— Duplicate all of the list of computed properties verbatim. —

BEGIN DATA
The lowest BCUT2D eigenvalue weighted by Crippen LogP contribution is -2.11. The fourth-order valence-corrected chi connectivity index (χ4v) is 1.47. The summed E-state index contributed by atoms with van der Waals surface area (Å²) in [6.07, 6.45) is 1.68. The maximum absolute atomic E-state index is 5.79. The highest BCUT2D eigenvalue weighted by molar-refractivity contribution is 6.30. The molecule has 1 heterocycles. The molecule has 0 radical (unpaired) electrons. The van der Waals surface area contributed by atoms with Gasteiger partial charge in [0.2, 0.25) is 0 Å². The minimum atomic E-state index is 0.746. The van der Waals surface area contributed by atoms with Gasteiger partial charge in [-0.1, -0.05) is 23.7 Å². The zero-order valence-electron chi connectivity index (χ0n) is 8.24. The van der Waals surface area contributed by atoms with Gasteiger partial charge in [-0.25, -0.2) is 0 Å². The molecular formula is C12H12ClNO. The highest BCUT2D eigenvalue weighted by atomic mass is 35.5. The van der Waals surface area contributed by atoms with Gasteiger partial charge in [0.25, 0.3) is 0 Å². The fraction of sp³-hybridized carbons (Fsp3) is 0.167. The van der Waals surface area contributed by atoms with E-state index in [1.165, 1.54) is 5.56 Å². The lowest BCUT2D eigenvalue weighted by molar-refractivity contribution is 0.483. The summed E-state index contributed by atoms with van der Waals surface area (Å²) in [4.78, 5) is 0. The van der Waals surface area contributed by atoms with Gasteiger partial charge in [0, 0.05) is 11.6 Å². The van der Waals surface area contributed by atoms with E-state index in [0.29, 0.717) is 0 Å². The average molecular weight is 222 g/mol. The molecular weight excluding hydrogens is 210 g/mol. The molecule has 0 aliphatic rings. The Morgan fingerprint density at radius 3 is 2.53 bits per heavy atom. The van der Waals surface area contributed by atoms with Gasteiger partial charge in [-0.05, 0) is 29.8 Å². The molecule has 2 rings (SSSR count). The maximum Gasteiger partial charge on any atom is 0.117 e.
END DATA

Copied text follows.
The lowest BCUT2D eigenvalue weighted by Crippen LogP contribution is -2.11. The fourth-order valence-corrected chi connectivity index (χ4v) is 1.47. The summed E-state index contributed by atoms with van der Waals surface area (Å²) in [6.07, 6.45) is 1.68. The maximum absolute atomic E-state index is 5.79. The highest BCUT2D eigenvalue weighted by molar-refractivity contribution is 6.30. The molecule has 1 heterocycles. The molecule has 0 radical (unpaired) electrons. The van der Waals surface area contributed by atoms with Gasteiger partial charge in [0.2, 0.25) is 0 Å². The minimum atomic E-state index is 0.746. The van der Waals surface area contributed by atoms with Gasteiger partial charge in [-0.1, -0.05) is 23.7 Å². The zero-order valence-electron chi connectivity index (χ0n) is 8.24. The van der Waals surface area contributed by atoms with Gasteiger partial charge in [-0.25, -0.2) is 0 Å². The molecular formula is C12H12ClNO. The highest BCUT2D eigenvalue weighted by atomic mass is 35.5. The van der Waals surface area contributed by atoms with Gasteiger partial charge in [0.25, 0.3) is 0 Å². The fraction of sp³-hybridized carbons (Fsp3) is 0.167. The van der Waals surface area contributed by atoms with E-state index in [1.165, 1.54) is 5.56 Å². The lowest BCUT2D eigenvalue weighted by molar-refractivity contribution is 0.483. The summed E-state index contributed by atoms with van der Waals surface area (Å²) in [4.78, 5) is 0. The van der Waals surface area contributed by atoms with Gasteiger partial charge in [0, 0.05) is 11.6 Å². The van der Waals surface area contributed by atoms with E-state index in [0.29, 0.717) is 0 Å². The average molecular weight is 222 g/mol. The molecular weight excluding hydrogens is 210 g/mol. The molecule has 0 aliphatic rings. The Morgan fingerprint density at radius 3 is 2.53 bits per heavy atom. The van der Waals surface area contributed by atoms with Gasteiger partial charge in [-0.05, 0) is 29.8 Å². The molecule has 2 rings (SSSR count). The maximum Gasteiger partial charge on any atom is 0.117 e.